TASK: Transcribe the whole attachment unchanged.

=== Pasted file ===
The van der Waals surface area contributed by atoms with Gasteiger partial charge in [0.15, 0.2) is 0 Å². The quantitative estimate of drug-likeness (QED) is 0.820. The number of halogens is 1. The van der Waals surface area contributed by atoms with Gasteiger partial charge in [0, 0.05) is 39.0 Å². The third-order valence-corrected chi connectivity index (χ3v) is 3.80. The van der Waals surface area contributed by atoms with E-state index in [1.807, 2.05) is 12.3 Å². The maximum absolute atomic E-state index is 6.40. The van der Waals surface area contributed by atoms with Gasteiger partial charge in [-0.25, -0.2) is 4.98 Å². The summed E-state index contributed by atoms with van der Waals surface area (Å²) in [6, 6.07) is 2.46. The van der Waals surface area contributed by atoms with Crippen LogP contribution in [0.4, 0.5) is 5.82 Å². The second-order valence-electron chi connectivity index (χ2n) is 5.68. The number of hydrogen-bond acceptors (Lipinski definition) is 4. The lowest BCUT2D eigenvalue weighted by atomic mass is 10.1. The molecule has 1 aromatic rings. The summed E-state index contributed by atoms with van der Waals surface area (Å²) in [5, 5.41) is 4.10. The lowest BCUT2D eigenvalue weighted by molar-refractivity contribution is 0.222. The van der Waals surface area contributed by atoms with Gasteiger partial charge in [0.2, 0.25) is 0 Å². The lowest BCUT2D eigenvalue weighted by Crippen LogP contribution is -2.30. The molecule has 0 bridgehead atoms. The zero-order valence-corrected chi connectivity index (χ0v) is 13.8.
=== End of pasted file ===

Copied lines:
The van der Waals surface area contributed by atoms with Gasteiger partial charge in [0.15, 0.2) is 0 Å². The quantitative estimate of drug-likeness (QED) is 0.820. The number of halogens is 1. The van der Waals surface area contributed by atoms with Gasteiger partial charge in [0, 0.05) is 39.0 Å². The third-order valence-corrected chi connectivity index (χ3v) is 3.80. The van der Waals surface area contributed by atoms with E-state index in [1.807, 2.05) is 12.3 Å². The maximum absolute atomic E-state index is 6.40. The van der Waals surface area contributed by atoms with Gasteiger partial charge in [-0.25, -0.2) is 4.98 Å². The summed E-state index contributed by atoms with van der Waals surface area (Å²) in [6, 6.07) is 2.46. The van der Waals surface area contributed by atoms with Crippen LogP contribution in [0.4, 0.5) is 5.82 Å². The second-order valence-electron chi connectivity index (χ2n) is 5.68. The number of hydrogen-bond acceptors (Lipinski definition) is 4. The lowest BCUT2D eigenvalue weighted by atomic mass is 10.1. The molecule has 1 aromatic rings. The summed E-state index contributed by atoms with van der Waals surface area (Å²) in [5, 5.41) is 4.10. The lowest BCUT2D eigenvalue weighted by molar-refractivity contribution is 0.222. The van der Waals surface area contributed by atoms with Gasteiger partial charge in [0.2, 0.25) is 0 Å². The lowest BCUT2D eigenvalue weighted by Crippen LogP contribution is -2.30. The molecule has 0 bridgehead atoms. The zero-order valence-corrected chi connectivity index (χ0v) is 13.8.